According to reports from the Department of Defense, a Russian-made T-72 Main Battle Tank was destroyed by a drone strike after it attempted to engage Syrian Democratic Forces (SDF) and the coalition advisors working alongside them in Syria on Saturday, one week after a large scales engagement between pro-Assad and SDF troops forces in the region.
“The tank had been maneuvering with coordinated indirect fire on a defensive position occupied by Syrian Democratic Forces and coalition advisers,” said Col. Ryan S. Dillon. “The defensive position was within effective range of the hostile weapons systems. Coalition officials maintained regular contact with Russian counterparts via established deconfliction lines to avoid misperceptions and miscalculations that could endanger each other’s forces.”
Those remarks about maintaining communication with Russian officials through deconfliction lines echo similar statements made following last week’s attack. Although it has not yet been confirmed, multiple reports have indicated that the coalition advisors that were engaged by the tank along with the SDF were likely U.S. Special Operations troops, in Syria to provide training and support to American-backed forces. According to a statement from CENTCOM, the air strike was conducted by an MQ-9 Reaper Drone.
Defense Officials have not clarified what flag the men inside the tank fought under, though reports have indicated that they may have been Russian mercenaries, as numerous unconfirmed reports from Syria have indicated that a large number of Russian contractors have been fighting alongside Syrian forces in support of President Bashar al Assad. Because of Russia’s formal support for Assad’s regime, combined with a history of misrepresenting Russian troops as mercenaries when the Kremlin wants to avoid being implicated in military action, have led many to postulate that the troops killed or wounded in the assault across the Euphrates river last week, as well as the crew of the T-72 destroyed on Saturday, may indeed have been Russian, rather than militia fighters.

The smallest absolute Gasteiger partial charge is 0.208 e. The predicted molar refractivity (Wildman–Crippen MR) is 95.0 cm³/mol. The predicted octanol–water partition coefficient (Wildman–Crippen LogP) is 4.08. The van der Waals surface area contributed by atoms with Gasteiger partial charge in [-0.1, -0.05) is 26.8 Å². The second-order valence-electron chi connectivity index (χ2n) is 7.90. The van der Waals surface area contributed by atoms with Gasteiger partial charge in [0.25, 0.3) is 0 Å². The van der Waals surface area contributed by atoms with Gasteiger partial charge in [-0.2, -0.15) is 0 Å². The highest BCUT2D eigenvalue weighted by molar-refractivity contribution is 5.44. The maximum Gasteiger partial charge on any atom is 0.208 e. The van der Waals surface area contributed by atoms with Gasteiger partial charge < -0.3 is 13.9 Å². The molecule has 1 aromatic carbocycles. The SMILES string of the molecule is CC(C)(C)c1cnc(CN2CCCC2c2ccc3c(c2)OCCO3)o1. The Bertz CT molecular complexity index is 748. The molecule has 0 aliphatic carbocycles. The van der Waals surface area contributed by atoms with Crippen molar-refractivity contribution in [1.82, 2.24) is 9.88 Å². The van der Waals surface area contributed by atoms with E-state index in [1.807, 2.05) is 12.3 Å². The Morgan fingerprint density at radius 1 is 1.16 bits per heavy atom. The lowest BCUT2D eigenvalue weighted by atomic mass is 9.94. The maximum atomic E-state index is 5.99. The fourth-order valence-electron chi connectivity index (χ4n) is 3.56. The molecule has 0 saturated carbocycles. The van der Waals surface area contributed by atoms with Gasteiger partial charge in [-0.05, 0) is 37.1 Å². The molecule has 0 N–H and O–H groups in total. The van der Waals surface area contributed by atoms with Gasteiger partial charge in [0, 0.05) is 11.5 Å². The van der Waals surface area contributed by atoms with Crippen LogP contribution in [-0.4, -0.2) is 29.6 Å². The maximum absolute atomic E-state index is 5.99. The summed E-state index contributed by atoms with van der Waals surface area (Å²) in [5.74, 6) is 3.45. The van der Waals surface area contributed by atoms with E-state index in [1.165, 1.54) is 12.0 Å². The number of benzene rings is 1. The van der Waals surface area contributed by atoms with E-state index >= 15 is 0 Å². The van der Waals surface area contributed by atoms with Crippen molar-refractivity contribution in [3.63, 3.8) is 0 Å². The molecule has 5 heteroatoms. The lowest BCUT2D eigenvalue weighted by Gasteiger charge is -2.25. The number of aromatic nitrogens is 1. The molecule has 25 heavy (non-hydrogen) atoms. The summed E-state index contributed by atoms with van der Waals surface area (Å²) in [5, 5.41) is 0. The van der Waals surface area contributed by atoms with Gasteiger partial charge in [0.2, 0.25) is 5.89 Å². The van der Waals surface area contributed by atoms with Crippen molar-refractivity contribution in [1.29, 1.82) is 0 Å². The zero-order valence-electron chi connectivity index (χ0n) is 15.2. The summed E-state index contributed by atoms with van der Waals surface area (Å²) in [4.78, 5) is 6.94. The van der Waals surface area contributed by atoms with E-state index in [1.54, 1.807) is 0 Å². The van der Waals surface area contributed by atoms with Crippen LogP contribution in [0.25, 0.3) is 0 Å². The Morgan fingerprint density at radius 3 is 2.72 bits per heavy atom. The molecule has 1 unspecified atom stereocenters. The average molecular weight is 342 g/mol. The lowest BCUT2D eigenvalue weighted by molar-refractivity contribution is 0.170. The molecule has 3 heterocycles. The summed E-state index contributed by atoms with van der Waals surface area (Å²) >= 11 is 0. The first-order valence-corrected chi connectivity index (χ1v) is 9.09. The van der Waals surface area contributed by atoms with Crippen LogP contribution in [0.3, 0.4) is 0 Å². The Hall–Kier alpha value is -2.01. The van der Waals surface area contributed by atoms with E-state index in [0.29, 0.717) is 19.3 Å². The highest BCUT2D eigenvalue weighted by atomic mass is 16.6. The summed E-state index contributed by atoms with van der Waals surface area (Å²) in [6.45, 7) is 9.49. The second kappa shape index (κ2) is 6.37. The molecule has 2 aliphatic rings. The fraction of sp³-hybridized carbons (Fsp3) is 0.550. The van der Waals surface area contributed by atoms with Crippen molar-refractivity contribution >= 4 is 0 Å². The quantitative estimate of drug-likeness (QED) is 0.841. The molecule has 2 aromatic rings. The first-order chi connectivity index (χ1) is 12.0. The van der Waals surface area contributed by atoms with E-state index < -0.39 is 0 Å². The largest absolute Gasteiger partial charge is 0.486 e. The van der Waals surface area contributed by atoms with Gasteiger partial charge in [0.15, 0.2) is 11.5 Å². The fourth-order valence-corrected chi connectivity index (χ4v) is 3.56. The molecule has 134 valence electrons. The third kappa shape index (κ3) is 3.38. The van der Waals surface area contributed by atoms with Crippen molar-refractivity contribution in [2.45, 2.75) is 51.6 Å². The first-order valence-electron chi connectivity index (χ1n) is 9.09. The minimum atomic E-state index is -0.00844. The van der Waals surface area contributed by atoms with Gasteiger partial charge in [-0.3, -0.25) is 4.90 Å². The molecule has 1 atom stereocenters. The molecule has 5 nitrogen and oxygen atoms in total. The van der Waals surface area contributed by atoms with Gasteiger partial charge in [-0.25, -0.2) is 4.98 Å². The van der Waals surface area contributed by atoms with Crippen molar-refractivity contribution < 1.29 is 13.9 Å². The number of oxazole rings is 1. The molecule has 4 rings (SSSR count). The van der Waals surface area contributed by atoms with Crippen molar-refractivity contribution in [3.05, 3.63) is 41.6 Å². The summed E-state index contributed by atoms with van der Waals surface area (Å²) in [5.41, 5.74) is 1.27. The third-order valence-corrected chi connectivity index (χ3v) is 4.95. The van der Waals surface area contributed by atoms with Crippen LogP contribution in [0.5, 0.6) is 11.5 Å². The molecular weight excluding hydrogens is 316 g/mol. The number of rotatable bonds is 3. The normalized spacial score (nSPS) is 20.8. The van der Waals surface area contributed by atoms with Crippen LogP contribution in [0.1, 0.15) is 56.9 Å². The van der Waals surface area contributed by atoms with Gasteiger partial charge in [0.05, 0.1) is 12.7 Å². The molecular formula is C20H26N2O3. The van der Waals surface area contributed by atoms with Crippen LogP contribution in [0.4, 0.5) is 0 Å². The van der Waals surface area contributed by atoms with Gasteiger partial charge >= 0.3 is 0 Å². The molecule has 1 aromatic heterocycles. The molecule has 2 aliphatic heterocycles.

In footage released by the Department of Defense on Tuesday, the T-72 can be seen sitting stationary and appears to fire a round from its 125mm main gun just before being hit by the U.S. air strike that destroyed the vehicle. The image appears to be lost temporarily, first due to the heat flash from the tank’s gun, and then due to the impact of the air strike. According to reports, Coalition and SDF troops recovered three bodies from the tank. The T-72 traditionally requires a 3 man crew for operation.
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